China Stocks Listed in U.S. Pounded as Beijing Clamps Down
(Bloomberg) — Chinese companies listed in the U.S. matched their longest weekly losing streak in more than a decade after Beijing intensified its regulatory clampdown across various industries.
American depositary receipts for tech giants have racked up losses with Tencent Holdings Ltd., Alibaba Group Holding Ltd., and Nio Inc., erased more than 6% each this week. The declines have sent the Nasdaq Golden Dragon China Index to lose more than 8% of its value this week, wrapping up two months of declines.
Chinese state media called for tougher oversight to protect consumers, hurting liquor makers, cosmetics firms and online pharmacies on Friday. The Hang Seng Index plunged to enter a technical bear market as regulatory crackdowns spread across industries. This comes after policymakers in China released a fresh round of proposed regulations to further ensure the rights of drivers who work for online companies and to step up oversight of the live streaming industry.
“This drawdown we’re seeing in China is absolutely business as usual for investing in Chinese equities,” according to Gabriela Santos, global market strategist at JP Morgan Chase & Co. “Every year you should expect at 20% correction and every three years or so you tend to have an over 30% correction,” she said in a Bloomberg TV interview Friday.
The iShares China Large-Cap ETF (FXI), which houses both Alibaba and Tencent as well as other favorites of U.S. investors, fell 1% on Friday. The ETF has wiped out roughly 30% of its value from a February peak and closed at the lowest since May 2020.
The overnight news out of China remains “persistently negative,” said Michael O’Rourke, chief market strategist at JonesTrading.
In the span of just six months the Nasdaq Golden Dragon China Index — which tracks 98 firms listed in the U.S. that conduct a majority of their business in China — has plunged about 52%. It gained 1.7% Friday as China’s securities regulators vowed to create conditions to push for cooperation with the U.S. on companies’ audit and supervision.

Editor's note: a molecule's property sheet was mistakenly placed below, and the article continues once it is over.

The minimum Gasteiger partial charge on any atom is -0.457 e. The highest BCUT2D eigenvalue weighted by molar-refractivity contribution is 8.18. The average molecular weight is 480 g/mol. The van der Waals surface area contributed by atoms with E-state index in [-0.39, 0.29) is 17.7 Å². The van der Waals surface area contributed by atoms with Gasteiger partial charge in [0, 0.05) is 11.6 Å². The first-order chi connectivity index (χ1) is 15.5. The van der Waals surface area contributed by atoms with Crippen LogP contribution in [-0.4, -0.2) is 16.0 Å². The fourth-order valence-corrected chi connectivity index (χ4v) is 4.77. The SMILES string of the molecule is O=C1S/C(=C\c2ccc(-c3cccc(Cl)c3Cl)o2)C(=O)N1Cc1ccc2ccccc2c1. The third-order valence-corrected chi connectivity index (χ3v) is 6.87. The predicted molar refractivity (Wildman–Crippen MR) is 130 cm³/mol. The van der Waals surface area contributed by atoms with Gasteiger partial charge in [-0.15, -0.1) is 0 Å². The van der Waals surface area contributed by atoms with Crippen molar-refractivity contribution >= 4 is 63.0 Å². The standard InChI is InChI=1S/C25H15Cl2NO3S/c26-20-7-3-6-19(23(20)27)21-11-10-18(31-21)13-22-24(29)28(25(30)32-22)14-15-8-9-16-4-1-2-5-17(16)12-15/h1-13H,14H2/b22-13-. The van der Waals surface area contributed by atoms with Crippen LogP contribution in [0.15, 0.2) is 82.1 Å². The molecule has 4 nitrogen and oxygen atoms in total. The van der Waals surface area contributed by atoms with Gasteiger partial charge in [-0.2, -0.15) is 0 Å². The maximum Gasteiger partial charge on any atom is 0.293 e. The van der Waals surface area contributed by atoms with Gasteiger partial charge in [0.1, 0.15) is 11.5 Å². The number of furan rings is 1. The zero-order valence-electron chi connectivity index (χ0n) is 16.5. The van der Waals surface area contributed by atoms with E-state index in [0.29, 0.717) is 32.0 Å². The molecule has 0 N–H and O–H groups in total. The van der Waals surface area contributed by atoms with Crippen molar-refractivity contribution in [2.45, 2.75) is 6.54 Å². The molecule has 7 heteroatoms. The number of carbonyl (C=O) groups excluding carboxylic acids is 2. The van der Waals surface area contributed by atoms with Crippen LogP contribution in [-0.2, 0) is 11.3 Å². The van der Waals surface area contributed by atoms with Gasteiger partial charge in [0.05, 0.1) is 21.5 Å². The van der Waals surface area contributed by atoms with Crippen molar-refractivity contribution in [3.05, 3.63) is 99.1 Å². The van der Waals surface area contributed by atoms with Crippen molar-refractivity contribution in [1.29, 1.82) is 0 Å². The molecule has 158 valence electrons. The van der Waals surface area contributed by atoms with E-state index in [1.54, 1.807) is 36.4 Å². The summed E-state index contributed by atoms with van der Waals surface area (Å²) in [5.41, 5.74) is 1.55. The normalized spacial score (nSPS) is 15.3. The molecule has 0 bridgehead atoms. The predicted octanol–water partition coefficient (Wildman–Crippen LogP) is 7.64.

In recent days investors have started to exit U.S.-listed exchange-traded funds that focus on Chinese stocks, with the $4.7 billion KraneShares CSI China Internet ETF seeing four straight sessions of outflows. However, those outflows amount to only $78 million, accounting for a small fraction of the $3.8 billion in inflows the fund has seen this year.
In fact, across more than 40 non-leveraged U.S.-listed equity ETFs that are China focused, net inflows for the year are close to passing the $8 billion mark, according to data compiled by Bloomberg. The majority of that has come since early March when regulators in Beijing fined tech giants including Tencent and Baidu Inc. for past acquisitions and investments.
The continued inflow of money into ETFs is likely a result of some investors trying to time the end of the selloff, analysts said.
“It’s absolutely a sign that people are bottom calling here, said Bloomberg Intelligence ETF analyst James Seyffart. “Just trying to catch some sort of rebound but that obliviously hasn’t happened,” he added.
One possible catalyst that could turn the tide for shares is a rush of earnings over the next two weeks from some of the hardest hit stocks. Large-cap names including JD.com Inc., Pinduoduo Inc. and NetEase Inc. will all release second-quarter results which will be closely watched for any indication that the regulatory scrutiny is having an impact on their bottom lines.
For JPMorgan’s Santos, investors shouldn’t pull out of the local market. “We fundamentally disagree with the thesis that China is now uninvestable,” she said. “To me, one of the most import themes of the next decade is the rise of China in portfolios.”
(Updates share price movement throughout.)
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